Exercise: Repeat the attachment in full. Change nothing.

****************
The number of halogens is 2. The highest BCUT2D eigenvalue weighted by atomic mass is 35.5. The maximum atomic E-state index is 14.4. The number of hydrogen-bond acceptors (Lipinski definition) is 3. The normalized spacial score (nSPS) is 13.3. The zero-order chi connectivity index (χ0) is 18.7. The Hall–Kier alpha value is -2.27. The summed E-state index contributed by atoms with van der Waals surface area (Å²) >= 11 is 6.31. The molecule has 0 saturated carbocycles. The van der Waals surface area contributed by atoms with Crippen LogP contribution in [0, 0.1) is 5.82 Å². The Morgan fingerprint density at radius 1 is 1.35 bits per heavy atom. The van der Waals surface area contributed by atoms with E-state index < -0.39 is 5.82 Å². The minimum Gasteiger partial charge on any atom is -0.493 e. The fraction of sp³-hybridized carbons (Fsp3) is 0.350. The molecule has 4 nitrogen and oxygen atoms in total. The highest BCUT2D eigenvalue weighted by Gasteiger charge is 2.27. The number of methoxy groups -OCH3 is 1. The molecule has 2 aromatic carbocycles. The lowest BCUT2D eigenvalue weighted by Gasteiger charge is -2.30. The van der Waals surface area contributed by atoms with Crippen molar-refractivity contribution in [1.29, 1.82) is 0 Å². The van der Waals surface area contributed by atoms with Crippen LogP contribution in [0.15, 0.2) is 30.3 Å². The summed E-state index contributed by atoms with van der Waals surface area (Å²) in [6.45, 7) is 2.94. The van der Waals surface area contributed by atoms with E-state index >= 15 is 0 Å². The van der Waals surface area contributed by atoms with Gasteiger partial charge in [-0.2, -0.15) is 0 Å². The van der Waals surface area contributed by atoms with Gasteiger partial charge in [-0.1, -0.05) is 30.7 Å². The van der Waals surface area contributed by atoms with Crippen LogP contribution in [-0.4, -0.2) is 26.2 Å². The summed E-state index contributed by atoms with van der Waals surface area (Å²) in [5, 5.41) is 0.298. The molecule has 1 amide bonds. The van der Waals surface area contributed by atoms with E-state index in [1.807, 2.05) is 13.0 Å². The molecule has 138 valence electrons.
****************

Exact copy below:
The number of halogens is 2. The highest BCUT2D eigenvalue weighted by atomic mass is 35.5. The maximum atomic E-state index is 14.4. The number of hydrogen-bond acceptors (Lipinski definition) is 3. The normalized spacial score (nSPS) is 13.3. The zero-order chi connectivity index (χ0) is 18.7. The Hall–Kier alpha value is -2.27. The summed E-state index contributed by atoms with van der Waals surface area (Å²) >= 11 is 6.31. The molecule has 0 saturated carbocycles. The van der Waals surface area contributed by atoms with Crippen LogP contribution in [0, 0.1) is 5.82 Å². The Morgan fingerprint density at radius 1 is 1.35 bits per heavy atom. The van der Waals surface area contributed by atoms with E-state index < -0.39 is 5.82 Å². The minimum Gasteiger partial charge on any atom is -0.493 e. The fraction of sp³-hybridized carbons (Fsp3) is 0.350. The molecule has 4 nitrogen and oxygen atoms in total. The highest BCUT2D eigenvalue weighted by Gasteiger charge is 2.27. The number of methoxy groups -OCH3 is 1. The molecule has 2 aromatic carbocycles. The lowest BCUT2D eigenvalue weighted by Gasteiger charge is -2.30. The van der Waals surface area contributed by atoms with Crippen molar-refractivity contribution in [1.29, 1.82) is 0 Å². The van der Waals surface area contributed by atoms with Crippen LogP contribution in [0.15, 0.2) is 30.3 Å². The summed E-state index contributed by atoms with van der Waals surface area (Å²) in [6.45, 7) is 2.94. The van der Waals surface area contributed by atoms with E-state index >= 15 is 0 Å². The van der Waals surface area contributed by atoms with Gasteiger partial charge in [-0.2, -0.15) is 0 Å². The van der Waals surface area contributed by atoms with Gasteiger partial charge in [-0.1, -0.05) is 30.7 Å². The van der Waals surface area contributed by atoms with Crippen LogP contribution in [-0.4, -0.2) is 26.2 Å². The summed E-state index contributed by atoms with van der Waals surface area (Å²) in [5, 5.41) is 0.298. The molecule has 1 amide bonds. The van der Waals surface area contributed by atoms with E-state index in [1.807, 2.05) is 13.0 Å². The molecule has 138 valence electrons.